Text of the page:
Lastly, ACE employs culturally competent outreach staff to do home visitations with families and encourage parents to take an active role in their child's education. All of ACE’s students, who are from many nations, come to learn, achieve, and succeed. At ACE, the goal is to help them achieve their goals by providing a safe and supportive environment for learning.

On Thursday, October 12 from 5:30 to 9:00 p.m. at UMass Medical School in Worcester, ACE will hold its Annual Fall Fundraiser.

In the spirit of full disclosure, Steve Jones-D'Agostino does volunteer public-relations work for ACE.

Sunday, October 1, 2017 - 9:00pm

Tonight on Inquiry we welcome back Loren Schoenberg, tenor saxophonist, conductor, author, educator and jazz historian. Tonight we will talk about THE NATIONAL JAZZ MUSEUM IN HARLEM, whose mission is to preserve, promote and present jazz.

We all assume that cannibalism is bad. But it is a common phenomenon, at least in the rest of the animal kingdom. And though eating each other is taboo, it certainly appears in many of our myths, fairytales and films. Well, then there was the Donner Party…Tonight on Inquiry, we talk with Bill Schutt, a professor of biology at LIU Post and a research associate in residence at the American Museum of Natural History. His new book is not for the faint of heart: CANNIBALISM: A PERFECTLY NATURAL HISTORY.

Friday, September 29, 2017 - 12:00pm

In an all-new The Business Beat, Steve Jones-D’Agostino interview Worcester immigration attorney Randy Feldman. They talk about the importance of immigration for America’s economy.

Less than a week after moving into the White House this past January, President Donald Trump signed an order to increase deportations of an undocumented immigrant population that is 77 percent Hispanic and 15 percent Asian. He then instituted a temporary travel ban from countries that are 98 percent Muslim and suspended the admission of refugees who come mostly from Africa and the Middle East.

Several months later, in August, Republican U.S. senators Tom Cotton of Arkansas and David Perdue of Georgia introduced a bill that they said would cut legal immigration to the United States by 50 percent. According to a New York Times op-ed at the time, “They are right about that, but nearly everything else that they have said about their bill is false or misleading. ... “A million immigrants to the United States in 2017 isn’t equivalent to the same number in 1900, when there were a quarter as many Americans. Controlling for population, today’s immigration rate is nearly 30 percent below its historical average. If their bill becomes law, the rate would fall to about 60 percent below average.”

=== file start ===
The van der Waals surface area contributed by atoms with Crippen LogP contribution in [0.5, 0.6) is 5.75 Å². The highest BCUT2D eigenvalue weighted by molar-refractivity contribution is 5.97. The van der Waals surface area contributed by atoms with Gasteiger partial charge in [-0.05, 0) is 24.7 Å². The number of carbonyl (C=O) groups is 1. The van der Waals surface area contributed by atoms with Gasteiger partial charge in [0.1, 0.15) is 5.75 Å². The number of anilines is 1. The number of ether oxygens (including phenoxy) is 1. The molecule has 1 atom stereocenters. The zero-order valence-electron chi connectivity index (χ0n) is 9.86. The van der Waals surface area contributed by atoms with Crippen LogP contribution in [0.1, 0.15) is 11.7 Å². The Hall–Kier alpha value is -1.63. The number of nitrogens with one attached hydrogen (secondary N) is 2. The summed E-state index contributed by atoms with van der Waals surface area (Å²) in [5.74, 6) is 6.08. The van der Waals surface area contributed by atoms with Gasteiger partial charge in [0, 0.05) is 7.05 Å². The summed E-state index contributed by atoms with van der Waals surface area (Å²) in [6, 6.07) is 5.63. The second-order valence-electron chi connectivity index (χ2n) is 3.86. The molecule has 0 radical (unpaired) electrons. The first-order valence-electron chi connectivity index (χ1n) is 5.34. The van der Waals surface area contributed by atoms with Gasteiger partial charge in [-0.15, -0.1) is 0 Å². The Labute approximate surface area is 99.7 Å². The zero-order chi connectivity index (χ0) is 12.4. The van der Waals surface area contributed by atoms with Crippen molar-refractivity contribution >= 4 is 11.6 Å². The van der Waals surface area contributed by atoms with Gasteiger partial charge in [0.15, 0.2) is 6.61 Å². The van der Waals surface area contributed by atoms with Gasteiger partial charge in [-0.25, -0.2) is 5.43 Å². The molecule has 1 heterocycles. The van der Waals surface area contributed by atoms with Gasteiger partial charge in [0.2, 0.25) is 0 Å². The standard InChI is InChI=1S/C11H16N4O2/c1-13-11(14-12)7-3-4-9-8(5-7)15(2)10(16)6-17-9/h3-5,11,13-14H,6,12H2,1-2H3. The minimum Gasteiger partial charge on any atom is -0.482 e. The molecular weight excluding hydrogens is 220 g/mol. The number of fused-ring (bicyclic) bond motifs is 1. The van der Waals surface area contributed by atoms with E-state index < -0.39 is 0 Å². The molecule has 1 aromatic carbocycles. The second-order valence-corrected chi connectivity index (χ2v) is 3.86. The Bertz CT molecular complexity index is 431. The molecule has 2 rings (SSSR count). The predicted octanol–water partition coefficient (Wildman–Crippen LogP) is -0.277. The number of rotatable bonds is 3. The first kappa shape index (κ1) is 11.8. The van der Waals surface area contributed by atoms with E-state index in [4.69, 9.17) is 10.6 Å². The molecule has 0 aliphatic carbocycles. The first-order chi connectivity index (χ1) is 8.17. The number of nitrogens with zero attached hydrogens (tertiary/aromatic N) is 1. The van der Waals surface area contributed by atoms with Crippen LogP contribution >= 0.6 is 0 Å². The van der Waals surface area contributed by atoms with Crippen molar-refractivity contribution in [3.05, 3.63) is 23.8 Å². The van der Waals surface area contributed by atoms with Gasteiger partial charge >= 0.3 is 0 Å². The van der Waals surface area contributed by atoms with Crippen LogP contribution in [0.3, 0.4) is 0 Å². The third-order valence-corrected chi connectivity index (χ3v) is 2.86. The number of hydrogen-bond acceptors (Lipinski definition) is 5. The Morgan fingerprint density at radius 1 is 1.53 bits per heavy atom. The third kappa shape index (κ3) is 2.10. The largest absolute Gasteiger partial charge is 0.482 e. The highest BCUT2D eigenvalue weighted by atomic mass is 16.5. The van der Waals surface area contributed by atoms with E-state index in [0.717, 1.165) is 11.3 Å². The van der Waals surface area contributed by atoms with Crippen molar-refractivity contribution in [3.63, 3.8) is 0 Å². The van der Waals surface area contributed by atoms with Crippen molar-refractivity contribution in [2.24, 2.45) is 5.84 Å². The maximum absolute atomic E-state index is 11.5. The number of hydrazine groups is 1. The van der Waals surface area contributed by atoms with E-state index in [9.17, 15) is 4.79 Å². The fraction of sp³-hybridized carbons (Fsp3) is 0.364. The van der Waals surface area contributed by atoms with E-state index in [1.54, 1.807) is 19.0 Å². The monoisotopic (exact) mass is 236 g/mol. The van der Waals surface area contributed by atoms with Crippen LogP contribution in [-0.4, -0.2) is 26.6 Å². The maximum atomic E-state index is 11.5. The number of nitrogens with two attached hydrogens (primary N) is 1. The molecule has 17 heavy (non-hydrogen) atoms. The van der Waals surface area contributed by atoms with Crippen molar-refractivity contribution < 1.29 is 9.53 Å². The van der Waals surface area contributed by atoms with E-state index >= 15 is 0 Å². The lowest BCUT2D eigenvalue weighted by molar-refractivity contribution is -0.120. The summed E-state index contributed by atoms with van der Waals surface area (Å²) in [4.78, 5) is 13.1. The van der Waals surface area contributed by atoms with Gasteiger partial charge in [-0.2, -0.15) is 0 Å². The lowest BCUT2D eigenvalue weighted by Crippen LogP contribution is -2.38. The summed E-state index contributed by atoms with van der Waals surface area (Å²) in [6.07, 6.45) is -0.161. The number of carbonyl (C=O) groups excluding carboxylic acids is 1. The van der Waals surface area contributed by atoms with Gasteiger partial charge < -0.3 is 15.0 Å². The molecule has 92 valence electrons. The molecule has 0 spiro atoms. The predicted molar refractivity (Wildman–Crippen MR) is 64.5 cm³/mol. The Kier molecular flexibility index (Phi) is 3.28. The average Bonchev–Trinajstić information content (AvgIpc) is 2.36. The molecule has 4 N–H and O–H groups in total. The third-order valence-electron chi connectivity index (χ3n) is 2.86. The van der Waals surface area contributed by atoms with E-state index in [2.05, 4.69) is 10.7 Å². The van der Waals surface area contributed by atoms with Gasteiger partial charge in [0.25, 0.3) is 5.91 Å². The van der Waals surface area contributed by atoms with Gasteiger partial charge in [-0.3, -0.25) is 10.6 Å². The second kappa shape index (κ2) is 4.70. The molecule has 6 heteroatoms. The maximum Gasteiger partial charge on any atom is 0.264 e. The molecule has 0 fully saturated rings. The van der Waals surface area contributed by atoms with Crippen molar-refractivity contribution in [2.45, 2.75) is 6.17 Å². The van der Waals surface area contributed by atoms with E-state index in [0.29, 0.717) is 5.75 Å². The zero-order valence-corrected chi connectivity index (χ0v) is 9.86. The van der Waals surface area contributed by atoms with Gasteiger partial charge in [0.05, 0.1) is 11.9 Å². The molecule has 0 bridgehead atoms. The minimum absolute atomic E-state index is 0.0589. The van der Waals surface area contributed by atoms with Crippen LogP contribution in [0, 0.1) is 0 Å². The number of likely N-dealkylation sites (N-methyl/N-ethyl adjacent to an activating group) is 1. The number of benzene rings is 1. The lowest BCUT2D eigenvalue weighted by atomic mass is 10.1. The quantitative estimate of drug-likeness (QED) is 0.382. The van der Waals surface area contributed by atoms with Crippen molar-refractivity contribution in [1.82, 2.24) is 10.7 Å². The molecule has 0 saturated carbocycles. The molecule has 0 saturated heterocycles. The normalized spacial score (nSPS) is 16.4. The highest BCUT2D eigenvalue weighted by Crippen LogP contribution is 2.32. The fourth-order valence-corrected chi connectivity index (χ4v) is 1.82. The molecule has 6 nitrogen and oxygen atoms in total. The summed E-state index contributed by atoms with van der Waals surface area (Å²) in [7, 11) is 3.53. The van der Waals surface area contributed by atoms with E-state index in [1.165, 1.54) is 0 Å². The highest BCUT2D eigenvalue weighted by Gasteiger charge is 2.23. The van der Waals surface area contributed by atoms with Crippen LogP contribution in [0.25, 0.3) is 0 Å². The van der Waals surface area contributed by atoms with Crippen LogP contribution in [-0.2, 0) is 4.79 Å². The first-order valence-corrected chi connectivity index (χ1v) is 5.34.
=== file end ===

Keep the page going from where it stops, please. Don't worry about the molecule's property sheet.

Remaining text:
As Randy Feldman wrote in “What is an American?,”  in a January 2017 op-ed in the Telegram & Gazette, “It is no longer acceptable to tell immigrants from abroad, ‘We want your labor but not your citizenship.’ In a nation of immigrants this attitude is a betrayal of the social and political contract offered to our own ancestors by earlier Americans. We need new immigrants as fully as they need us. Although there remains work to be done to erase ‘the color line’ in America, our country’s significance in world history is no longer an experiment of constructing a nation,” Randy continued in that T&G op-ed. “We the people, have built our country by incorporating a fluid core of immigrants into a united whole. We are no longer an experiment.”

After studying, traveling and living abroad in more than 70 countries around the world, Randy returned to the U.S., married a physician originally from the Philippines and attended Boston University School of Law.  After law school, he opened his own immigration law firm, which for more than 26 years has helped thousands of immigrants throughout Central Massachusetts and the Boston area.

Thursday, September 28, 2017 - 7:00pm

The Boston-based band Outrageous Fortune will present a live CD Release Concert broadcast from the WICN Performances Studio. Canadian singer-songwriter Shawna Caspi will be among the opening acts.

Thursday, September 28, 2017 - 11:00am

Tonight Inquiry is excited to talk with passionate birder, world traveler, and founder of VENT (Victor Emanuel Nature Tours) VICTOR EMANUEL. His new memoir recounts his long career looking for birds around the world and sharing that passion with thousands of others. The book is titled: ONE MORE WARBLER: A LIFE WITH BIRDS. Tune in and find out about his sighting of the last Eskimo Curlews! (photograph by Sheila Carroll)